The school board has begun the work of evaluating factors that will influence the FY 19 budget development process. At their November 1 meeting, business manager John Aubin gave an overview of board policy 2.5, planning and budgeting to provide the board with a solid background on budget development. Some of the goals the district is responsible for considering in this policy are financial planning that minimizes risk, establishing and regularly evaluating the stewardship plan, labor contracts, and the capital reserve. In addition to this policy, the board also discussed guidance from the Agency of Education and how this, among other items, could influence the budget brought to taxpayers in March.
The school board uses Excel budget worksheets throughout their process which allow for numbers to easily be swapped in and out as they become available. Although the number of equalized pupils, the common level of appraisal (CLA), tuition students, and several other factors will not be available from the state until late December, Aubin did his best to plug estimates into budget worksheets to give the board an idea of the challenges ahead. In Aubin’s “what if” scenario number one, he entered estimates of what the common level of appraisal and property yield might be for FY 19. Aubin added the assumption that the statewide education tax rate will increase by eight cents, as the state has been predicting. In this scenario, without any increase to the school budget, the tax rate would still increase by 5.88 percent.
In the next document, Aubin made several more parameter assumptions including an estimate of the number of equalized pupils going up by 23, adding five tuition students, decreasing the CLA slightly, and increasing the FY 18 school budget by two percent. This scenario resulted in a 7.43 percent tax increase.
Neither scenario painted a good picture for the taxpayer or the school board, which is already facing budget challenges going into this year, including a potential increase in health care premiums between 10 and 16 percent, the potential for the Governor to call for level funded budgets, and the Act 85 health insurance payback in the current year of $164,086. However, the upside of doing worksheets so early in the process, Aubin explained, is that it shows how much hard work the board and administration has yet to do. Steve Wisloski made it clear, and fellow board members agreed, that the district will need to be communicating as soon as possible to the community that a minimum of a five percent tax increase is on the horizon, in addition to explaining what factors they can and cannot control, for example, making it clear that the tax rate is set by the state, not the school district.
The board also discussed recent Agency of Education statements that call for increases in student/teacher ratios as a long term cost saving measure, since in many schools throughout the state, enrollment continues to decline. The agency offers questions boards can ask themselves when budget planning to help evaluate their staffing needs such as, how many staff members, administrators, and teachers per pupil are truly needed? This is an exercise South Burlington evaluates often, especially at the elementary level, where as recently as September, teachers needed to be added due to growing class sizes. Where things get even more challenging though, is in terms of evaluating paraprofessionals. This is where South Burlington has been at the forefront of addressing the issue of students affected by trauma and their needs for additional assistance. In the budget that passed in June, funding for a pilot program to address this issue and hopefully, save funds in future budgets was approved. The program is only beginning its third month; therefore, significant data is not yet available.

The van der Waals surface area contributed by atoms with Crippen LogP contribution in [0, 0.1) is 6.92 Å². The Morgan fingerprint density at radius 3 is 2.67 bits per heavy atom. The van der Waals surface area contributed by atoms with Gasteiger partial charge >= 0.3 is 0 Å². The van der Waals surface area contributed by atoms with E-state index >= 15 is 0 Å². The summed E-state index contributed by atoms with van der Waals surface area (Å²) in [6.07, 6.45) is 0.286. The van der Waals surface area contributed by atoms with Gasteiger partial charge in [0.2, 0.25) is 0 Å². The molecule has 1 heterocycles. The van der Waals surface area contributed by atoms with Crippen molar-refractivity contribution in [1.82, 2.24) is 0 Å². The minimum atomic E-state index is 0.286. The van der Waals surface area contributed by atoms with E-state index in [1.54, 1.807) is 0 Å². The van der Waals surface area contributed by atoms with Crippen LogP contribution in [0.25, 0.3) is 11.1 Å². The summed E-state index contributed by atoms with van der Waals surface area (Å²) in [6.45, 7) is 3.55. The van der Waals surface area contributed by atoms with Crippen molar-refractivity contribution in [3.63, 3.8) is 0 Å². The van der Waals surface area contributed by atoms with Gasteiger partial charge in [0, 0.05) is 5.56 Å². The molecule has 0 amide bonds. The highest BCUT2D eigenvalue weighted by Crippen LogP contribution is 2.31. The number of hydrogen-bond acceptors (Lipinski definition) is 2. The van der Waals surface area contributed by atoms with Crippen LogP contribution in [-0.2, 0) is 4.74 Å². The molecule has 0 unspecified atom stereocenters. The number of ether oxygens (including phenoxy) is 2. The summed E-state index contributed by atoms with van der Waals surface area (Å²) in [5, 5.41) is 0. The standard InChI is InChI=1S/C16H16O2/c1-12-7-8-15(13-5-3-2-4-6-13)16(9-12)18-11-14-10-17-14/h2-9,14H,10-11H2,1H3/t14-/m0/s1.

The number of students in the school system affected by trauma has continued to see an increase. Data provided during the last budget season showed that at both Chamberlin and Frederick H. Tuttle Middle School, the percentages of students affected by trauma were just over 20. Preliminary high school data indicated a number of 12.42 percent, and Rick Marcotte Central School and Orchard School percentages were at 7.22 and 6.19 percent respectively. LaLonde explained that the leading causes are poverty and divorce, followed by exposure to alcohol and drug abuse. The impacts of these adverse experience on the developing brain are gradually becoming more well known.
A board certified behavior analyst oversees South Burlington’s pilot program whose goal is to allow quick crisis response, a dedicated space for de-escalation, and strong behavior support plans. Success will be measured by examining changes in the number of school suspensions, expulsions, office referrals, and restraints/seclusions.
The board agreed this is only one item they will likely need to justify to voters. Young also said this will not be the year for additions and innovation, given the challenges ahead. Chair Elizabeth Fitzgerald, however, said that when one talks about not being able to add, they are usually referring to last year’s budget as a baseline instead of a zero base. She suggested “evaluating the old too...is it still applicable to our model of teaching/learning? After a thorough evaluation, do we still need all of these items? South Burlington offers a competitive program for students and it attracts families. It’s one of the hallmarks of our city, but we can’t be wed to a historic way of doing things, if isn’t serving the community at large anymore.”
At the next board meeting, November 15, the board will discuss a three-year focus on the stewardship plan and funding recommendations. Discussion of a potential bond will take place as a way of spreading out the cost of maintenance and upgrades over a 20-year period rather than including the funding for such items in the operating budget.
SOURCE: Corey Burdick, Correspondent